Once I was a clever boy learning the arts of Oxford... is a quotation from the verses written by Bishop Richard Fleming (c.1385-1431) for his tomb in Lincoln Cathedral. Fleming, the founder of Lincoln College in Oxford, is the subject of my research for a D. Phil., and, like me, a son of the West Riding. I have remarked in the past that I have a deeply meaningful on-going relationship with a dead fifteenth century bishop... it was Fleming who, in effect, enabled me to come to Oxford and to learn its arts, and for that I am immensely grateful.

Sunday, 10 October 2021

The Tower of London moat

Plans for next year’s Platinum Jubilee are advancing. One potential idea that has been publicised is a Commonwealth themed garden in the now dry and grassy moat of the Tower of London. This proposal is from Historic Royal Palaces, who now manage the Tower and who, in the wake of the lockdown closure, are seeking to boost their visitor numbers.
Presumably this scheme if carried out would be just for the year of the Jubilee.

The ideas was set out on the  Mail Online website at Tower of London bosses plan for jubilee garden in the moat and on that of The Times at Garden will send tourists to the Tower of London

As a special commemorative event it would have a number of attractions but in the long term I would argue for refilling the most with water to return the Tower to something closer to its appearance for most of its history.

I found online an article about the possibility of this idea from 2015 when the idea of restoring a wet moat was, if you will pardon the pun, being floated. It can be read at Here's why we can't actually fill the Tower of London's moat with water again

The possible arguments against such a scheme which it cites do not convince me. They appear defeatist, and not untypical of arguments one sees against positive or dynamic restoration schemes.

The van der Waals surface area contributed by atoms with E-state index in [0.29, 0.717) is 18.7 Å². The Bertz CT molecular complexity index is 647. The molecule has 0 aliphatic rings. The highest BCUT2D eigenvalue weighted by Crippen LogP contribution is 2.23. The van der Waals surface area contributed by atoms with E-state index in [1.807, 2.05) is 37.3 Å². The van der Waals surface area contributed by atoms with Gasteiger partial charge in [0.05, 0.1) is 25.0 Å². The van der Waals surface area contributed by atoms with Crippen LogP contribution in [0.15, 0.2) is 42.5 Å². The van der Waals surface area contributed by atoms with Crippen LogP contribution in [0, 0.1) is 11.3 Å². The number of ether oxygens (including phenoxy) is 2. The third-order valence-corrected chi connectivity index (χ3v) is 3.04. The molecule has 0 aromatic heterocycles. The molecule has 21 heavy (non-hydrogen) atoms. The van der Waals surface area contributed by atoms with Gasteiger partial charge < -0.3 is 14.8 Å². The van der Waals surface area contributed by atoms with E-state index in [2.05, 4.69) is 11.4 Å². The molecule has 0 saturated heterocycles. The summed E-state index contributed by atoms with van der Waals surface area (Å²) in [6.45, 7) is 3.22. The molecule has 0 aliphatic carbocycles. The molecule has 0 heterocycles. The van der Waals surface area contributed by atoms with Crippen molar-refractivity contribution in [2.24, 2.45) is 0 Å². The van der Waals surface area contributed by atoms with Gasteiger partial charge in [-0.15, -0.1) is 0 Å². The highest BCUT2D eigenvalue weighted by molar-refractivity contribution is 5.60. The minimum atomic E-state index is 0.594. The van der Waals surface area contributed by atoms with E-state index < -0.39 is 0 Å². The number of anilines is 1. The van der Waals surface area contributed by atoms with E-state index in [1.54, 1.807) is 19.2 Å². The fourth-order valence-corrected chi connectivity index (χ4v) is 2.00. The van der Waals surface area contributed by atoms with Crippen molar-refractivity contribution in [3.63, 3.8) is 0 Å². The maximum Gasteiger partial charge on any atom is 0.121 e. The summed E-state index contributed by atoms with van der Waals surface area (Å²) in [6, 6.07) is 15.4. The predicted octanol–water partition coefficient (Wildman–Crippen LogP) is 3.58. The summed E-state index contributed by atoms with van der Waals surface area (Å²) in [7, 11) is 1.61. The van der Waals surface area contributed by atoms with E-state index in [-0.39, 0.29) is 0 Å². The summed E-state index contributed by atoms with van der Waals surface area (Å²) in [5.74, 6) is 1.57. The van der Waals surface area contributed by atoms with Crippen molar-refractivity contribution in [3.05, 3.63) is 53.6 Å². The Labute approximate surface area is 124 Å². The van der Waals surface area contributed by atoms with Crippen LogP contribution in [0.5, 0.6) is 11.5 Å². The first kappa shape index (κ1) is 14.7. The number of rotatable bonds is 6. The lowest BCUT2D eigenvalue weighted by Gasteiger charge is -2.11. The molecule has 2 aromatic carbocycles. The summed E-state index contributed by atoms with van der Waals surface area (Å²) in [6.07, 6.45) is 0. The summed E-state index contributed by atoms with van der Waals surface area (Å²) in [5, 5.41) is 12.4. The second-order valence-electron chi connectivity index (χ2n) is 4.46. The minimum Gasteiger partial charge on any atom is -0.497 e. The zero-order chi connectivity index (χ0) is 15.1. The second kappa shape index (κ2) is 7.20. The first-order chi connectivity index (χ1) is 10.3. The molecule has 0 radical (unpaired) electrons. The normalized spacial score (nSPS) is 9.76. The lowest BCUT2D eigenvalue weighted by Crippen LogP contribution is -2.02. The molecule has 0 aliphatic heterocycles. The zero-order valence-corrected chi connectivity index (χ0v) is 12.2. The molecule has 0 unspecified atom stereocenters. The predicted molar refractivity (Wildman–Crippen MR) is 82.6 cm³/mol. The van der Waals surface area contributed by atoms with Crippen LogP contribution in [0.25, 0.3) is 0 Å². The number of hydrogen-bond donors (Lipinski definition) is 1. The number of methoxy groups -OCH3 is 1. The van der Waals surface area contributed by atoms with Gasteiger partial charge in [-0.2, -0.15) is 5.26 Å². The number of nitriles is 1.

The one about the health of those living in the Tower is the most critical but the Thames is much, much cleaner than it was in the 1840s. The river flows through the middle of our capital city without being a health hazard, so diverting part of it around the Tower should not be a problem. There are many other places similarly situated where running river water is in proximity to living accommodation - Cambridge and York doing immediately to mind.

The argument that someone is bound to fall in may well be true in that accidents happen but, as with the matter of public health there is a lot more of the Thames running right through London to receive the unwary and incautious It is hardly an increased risk.

The cost appears high but it would be a one-off investment. How much would the one year Jubilee garden cost government or private sponsors. Furthermore this would be a genuine piece of restoration work.

The loss of revenue to HRP through letting out the grassy area of the moat for events might be a consideration. However there are other possibilities inside the Tower. I have -attended one such myself for the Oriel History Appeal. Furthermore with suitable boats there would be the possibility of hosting events on the waters of the moat.

Have the Platinum Jubilee Garden by all means, but then return the moat to being water-filled as a permanent commemoration and restoration.

Scenic Drawing - The Tower, London, 19th Century by Print Collector
The Tower of London from a 1597 Survey showing the water filled moat 

Image: Pixels.com

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